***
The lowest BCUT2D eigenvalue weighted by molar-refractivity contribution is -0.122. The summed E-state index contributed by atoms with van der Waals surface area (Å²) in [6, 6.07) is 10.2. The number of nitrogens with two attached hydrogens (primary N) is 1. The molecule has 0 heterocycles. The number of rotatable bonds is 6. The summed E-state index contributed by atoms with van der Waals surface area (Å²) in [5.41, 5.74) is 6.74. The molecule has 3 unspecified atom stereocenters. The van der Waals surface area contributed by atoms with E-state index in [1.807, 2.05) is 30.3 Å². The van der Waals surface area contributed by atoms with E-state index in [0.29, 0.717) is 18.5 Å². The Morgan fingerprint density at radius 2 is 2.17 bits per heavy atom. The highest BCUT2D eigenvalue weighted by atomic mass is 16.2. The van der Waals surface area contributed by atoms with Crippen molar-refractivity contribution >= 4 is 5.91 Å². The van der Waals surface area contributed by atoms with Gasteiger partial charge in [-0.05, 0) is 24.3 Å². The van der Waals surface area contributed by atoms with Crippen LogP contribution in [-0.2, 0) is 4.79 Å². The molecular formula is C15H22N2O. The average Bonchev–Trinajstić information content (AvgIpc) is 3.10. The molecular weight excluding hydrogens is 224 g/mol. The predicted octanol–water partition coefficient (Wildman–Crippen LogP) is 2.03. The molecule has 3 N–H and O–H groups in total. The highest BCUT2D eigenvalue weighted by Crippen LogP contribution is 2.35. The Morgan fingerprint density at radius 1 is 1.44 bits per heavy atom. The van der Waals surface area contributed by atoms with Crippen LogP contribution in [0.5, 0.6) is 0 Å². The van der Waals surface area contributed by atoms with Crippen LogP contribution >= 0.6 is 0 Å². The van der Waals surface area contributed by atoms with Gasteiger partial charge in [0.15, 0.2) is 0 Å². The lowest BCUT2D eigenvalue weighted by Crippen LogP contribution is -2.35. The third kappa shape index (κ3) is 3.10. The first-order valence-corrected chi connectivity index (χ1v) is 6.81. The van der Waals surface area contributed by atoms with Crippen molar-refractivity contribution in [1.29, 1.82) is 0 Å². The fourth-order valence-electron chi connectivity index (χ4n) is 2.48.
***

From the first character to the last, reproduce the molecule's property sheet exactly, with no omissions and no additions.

The lowest BCUT2D eigenvalue weighted by molar-refractivity contribution is -0.122. The summed E-state index contributed by atoms with van der Waals surface area (Å²) in [6, 6.07) is 10.2. The number of nitrogens with two attached hydrogens (primary N) is 1. The molecule has 0 heterocycles. The number of rotatable bonds is 6. The summed E-state index contributed by atoms with van der Waals surface area (Å²) in [5.41, 5.74) is 6.74. The molecule has 3 unspecified atom stereocenters. The van der Waals surface area contributed by atoms with E-state index in [1.807, 2.05) is 30.3 Å². The van der Waals surface area contributed by atoms with E-state index in [0.29, 0.717) is 18.5 Å². The Morgan fingerprint density at radius 2 is 2.17 bits per heavy atom. The highest BCUT2D eigenvalue weighted by atomic mass is 16.2. The van der Waals surface area contributed by atoms with Crippen molar-refractivity contribution >= 4 is 5.91 Å². The van der Waals surface area contributed by atoms with Gasteiger partial charge in [-0.05, 0) is 24.3 Å². The van der Waals surface area contributed by atoms with Crippen LogP contribution in [-0.2, 0) is 4.79 Å². The molecular formula is C15H22N2O. The average Bonchev–Trinajstić information content (AvgIpc) is 3.10. The molecular weight excluding hydrogens is 224 g/mol. The predicted octanol–water partition coefficient (Wildman–Crippen LogP) is 2.03. The molecule has 3 N–H and O–H groups in total. The highest BCUT2D eigenvalue weighted by Crippen LogP contribution is 2.35. The Morgan fingerprint density at radius 1 is 1.44 bits per heavy atom. The van der Waals surface area contributed by atoms with Crippen LogP contribution in [0.5, 0.6) is 0 Å². The van der Waals surface area contributed by atoms with Crippen LogP contribution >= 0.6 is 0 Å². The van der Waals surface area contributed by atoms with Gasteiger partial charge in [0.15, 0.2) is 0 Å². The lowest BCUT2D eigenvalue weighted by Crippen LogP contribution is -2.35. The third kappa shape index (κ3) is 3.10. The first-order valence-corrected chi connectivity index (χ1v) is 6.81. The van der Waals surface area contributed by atoms with Crippen molar-refractivity contribution in [1.29, 1.82) is 0 Å². The fourth-order valence-electron chi connectivity index (χ4n) is 2.48.